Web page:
I thought for sure that my friend T’s Rikke would spell the last of my winter knitting. I figured that she’d have very few chances to wear her hat, which was the last of a 3-piece gift: Rikke, Strata (from “Knitting New Mittens and Gloves”) and Eleanor.
Har-dee-har-har. There is actual snow on the car hoods this morning. Not much but it was snow! The average temperature for this date is supposed to be closer to 60 degrees (F) than to 32. Not funny, weather gods. Well, at least I don’t feel so bad about talking up my woolly adventures with alpaca(s). That, and a mug of coffee should warm me up – some.
Details of Strata and Rikke
The plan was to knit accompanying pieces that went together but that did not necessarily match.
I made the first layer of Strata with Blue Sky Alpaca sport weight in Capri blue. This was my first foray into making fingers although I’ve made an uncountable number of mittens and fingerless mitts in my time. It turned out to be a lot easier than I thought. The only caveat? Make sure to save a bit of yarn to stitch up and secure any gaps between the digits. The fingerless cream-colored Plymouth Indiecita alpaca top layer was a breeze by comparison. The only digit required is the thumb.
And Rikke makes three.
I thought the German Twisted Cast-on would be difficult. At least it looked complicated the first time I saw the YouTube videos. I recommend watching 2 or 3 to get the hang of it as each person explains a little differently. How this cast-on manages to be both firm and stretchy is beyond me. I’ll chalk it up to a touch of knitting magic!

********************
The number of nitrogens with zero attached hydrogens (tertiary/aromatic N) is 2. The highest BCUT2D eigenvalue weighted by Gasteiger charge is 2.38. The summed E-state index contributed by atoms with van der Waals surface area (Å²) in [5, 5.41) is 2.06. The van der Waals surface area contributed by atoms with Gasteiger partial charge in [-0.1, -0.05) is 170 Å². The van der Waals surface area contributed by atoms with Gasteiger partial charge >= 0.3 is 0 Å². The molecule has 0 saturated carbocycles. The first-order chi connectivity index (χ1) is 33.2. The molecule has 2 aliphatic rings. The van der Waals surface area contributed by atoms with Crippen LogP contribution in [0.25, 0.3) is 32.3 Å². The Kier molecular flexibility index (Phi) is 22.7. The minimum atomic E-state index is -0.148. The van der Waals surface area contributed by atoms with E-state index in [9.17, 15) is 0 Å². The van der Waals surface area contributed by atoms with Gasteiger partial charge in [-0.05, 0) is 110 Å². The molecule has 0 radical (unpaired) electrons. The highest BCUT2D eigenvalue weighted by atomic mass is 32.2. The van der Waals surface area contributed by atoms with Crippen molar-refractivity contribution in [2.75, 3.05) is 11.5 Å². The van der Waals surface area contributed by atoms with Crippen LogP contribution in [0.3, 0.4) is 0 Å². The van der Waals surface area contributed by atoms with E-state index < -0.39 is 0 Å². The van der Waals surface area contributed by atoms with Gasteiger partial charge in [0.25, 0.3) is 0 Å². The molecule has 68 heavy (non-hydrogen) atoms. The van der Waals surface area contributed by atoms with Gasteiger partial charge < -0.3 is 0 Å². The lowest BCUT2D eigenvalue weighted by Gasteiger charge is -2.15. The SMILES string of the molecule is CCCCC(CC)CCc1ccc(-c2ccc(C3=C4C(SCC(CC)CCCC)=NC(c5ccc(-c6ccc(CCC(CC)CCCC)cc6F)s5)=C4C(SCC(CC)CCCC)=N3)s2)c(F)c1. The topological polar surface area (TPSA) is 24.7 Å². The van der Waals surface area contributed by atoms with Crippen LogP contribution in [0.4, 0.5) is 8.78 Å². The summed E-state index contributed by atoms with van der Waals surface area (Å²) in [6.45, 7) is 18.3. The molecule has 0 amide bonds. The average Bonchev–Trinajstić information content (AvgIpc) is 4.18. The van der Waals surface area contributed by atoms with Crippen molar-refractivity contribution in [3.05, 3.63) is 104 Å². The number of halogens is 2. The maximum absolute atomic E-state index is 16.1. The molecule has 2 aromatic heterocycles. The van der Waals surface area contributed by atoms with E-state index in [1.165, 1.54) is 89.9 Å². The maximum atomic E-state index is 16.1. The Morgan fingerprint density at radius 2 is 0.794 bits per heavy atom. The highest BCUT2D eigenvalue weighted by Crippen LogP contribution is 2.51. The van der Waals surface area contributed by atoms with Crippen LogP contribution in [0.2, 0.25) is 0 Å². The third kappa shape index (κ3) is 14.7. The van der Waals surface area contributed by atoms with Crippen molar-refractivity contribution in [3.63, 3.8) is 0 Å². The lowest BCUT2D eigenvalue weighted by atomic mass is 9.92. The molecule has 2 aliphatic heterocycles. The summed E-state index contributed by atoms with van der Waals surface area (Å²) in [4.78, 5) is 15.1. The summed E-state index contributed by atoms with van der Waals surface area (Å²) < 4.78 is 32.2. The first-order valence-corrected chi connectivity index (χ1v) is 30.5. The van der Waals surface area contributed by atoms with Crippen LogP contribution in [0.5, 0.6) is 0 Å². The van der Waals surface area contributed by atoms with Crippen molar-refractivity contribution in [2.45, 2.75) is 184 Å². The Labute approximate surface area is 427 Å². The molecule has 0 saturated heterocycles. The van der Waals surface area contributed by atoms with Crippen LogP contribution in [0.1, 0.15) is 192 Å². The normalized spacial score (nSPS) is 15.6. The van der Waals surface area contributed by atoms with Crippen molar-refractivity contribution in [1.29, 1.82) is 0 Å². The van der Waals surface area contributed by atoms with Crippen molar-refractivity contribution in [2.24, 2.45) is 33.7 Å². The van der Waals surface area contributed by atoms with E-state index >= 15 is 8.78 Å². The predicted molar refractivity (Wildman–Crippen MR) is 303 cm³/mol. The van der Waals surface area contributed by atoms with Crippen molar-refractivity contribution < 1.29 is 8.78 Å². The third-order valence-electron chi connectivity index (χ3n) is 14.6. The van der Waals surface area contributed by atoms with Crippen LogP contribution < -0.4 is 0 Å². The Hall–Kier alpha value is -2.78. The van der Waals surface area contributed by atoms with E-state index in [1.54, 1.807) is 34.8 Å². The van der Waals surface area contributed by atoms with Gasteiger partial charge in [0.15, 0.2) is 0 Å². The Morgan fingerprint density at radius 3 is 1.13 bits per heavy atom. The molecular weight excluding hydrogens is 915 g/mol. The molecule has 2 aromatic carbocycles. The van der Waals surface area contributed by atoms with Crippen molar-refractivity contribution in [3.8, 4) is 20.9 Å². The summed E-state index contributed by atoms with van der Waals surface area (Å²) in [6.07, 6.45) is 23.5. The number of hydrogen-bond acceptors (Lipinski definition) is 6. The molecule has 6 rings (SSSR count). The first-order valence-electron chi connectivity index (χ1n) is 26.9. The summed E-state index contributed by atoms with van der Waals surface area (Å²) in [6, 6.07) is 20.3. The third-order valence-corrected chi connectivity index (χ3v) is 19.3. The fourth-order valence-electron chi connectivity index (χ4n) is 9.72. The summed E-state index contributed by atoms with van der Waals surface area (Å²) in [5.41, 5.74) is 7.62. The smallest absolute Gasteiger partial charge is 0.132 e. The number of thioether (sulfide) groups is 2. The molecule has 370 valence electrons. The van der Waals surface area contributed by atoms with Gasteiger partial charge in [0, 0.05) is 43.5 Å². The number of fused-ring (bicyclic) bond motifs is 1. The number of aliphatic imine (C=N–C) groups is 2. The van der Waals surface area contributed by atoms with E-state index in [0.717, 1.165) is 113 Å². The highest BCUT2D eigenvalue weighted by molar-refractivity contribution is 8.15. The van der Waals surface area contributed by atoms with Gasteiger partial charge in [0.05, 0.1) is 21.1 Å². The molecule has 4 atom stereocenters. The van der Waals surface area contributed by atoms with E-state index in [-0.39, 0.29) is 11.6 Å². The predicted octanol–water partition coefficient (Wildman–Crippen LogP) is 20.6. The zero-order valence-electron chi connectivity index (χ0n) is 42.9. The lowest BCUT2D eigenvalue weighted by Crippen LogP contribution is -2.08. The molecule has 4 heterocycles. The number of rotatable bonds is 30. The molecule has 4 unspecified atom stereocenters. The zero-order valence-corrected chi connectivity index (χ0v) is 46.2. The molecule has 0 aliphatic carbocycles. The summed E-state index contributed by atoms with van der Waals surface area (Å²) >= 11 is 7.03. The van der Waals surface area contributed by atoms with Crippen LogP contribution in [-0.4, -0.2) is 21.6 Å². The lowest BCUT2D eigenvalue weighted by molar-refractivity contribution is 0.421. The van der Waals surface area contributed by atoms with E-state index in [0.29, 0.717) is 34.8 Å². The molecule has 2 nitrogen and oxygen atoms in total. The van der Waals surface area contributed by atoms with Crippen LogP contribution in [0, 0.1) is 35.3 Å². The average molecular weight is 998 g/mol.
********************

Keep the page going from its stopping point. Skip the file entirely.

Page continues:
The only issue I had (and I’m not sure why) was snugging up the stitches when switching needles during the decreases. I took corrective measures with a tapestry needle afterwards.
For T’s Rikke, I cast on using the remainder of the KSD from Knitty’s Eleanor, completed in mid-November 2010. The 100 yards of remaining yarn formed the first 3 inches of Rikke. The body of the hat was done using Blue Sky Alpacas sportweight in the Capri colorway, held double with cream-colored Plymouth alpaca. Once that ran out, the crown of the hat and remaining decreases were done in cream-colored alpaca only. I love how it turned out!
Oh, and did I mention I made one for myself? Except mine was made from one skein of bellamoden’s sport weight yarn in the Fahrenheit 451 colorway. This hat, along with my version of Stephen West’s Boneyard shawl became my “go to” gear this past winter. Both have seen a good bit of wear but they still look fantastic.
Who doesn’t love an adventure?
Have you ever thought about adopting an alpaca? Well, that’s exactly what a group of friends did for Pirate Alice’s birthday (erstwhile alpaca farmer back story). We would occasionally talk about going to the farm where her alpaca lives but it was talk that came to naught. That is, until the fates intervened during the Chicago Auto Show. A media blogger friend of ours was given an SUV for a week and AlpacaQuest was ON! The four hours to the White Violet Farms in southern Indiana were worth it to see and feel the wool on the hoof, so to speak. It was a chilly rain and mud kind of day but with these faces, no one was complaining!
Chewing on some straw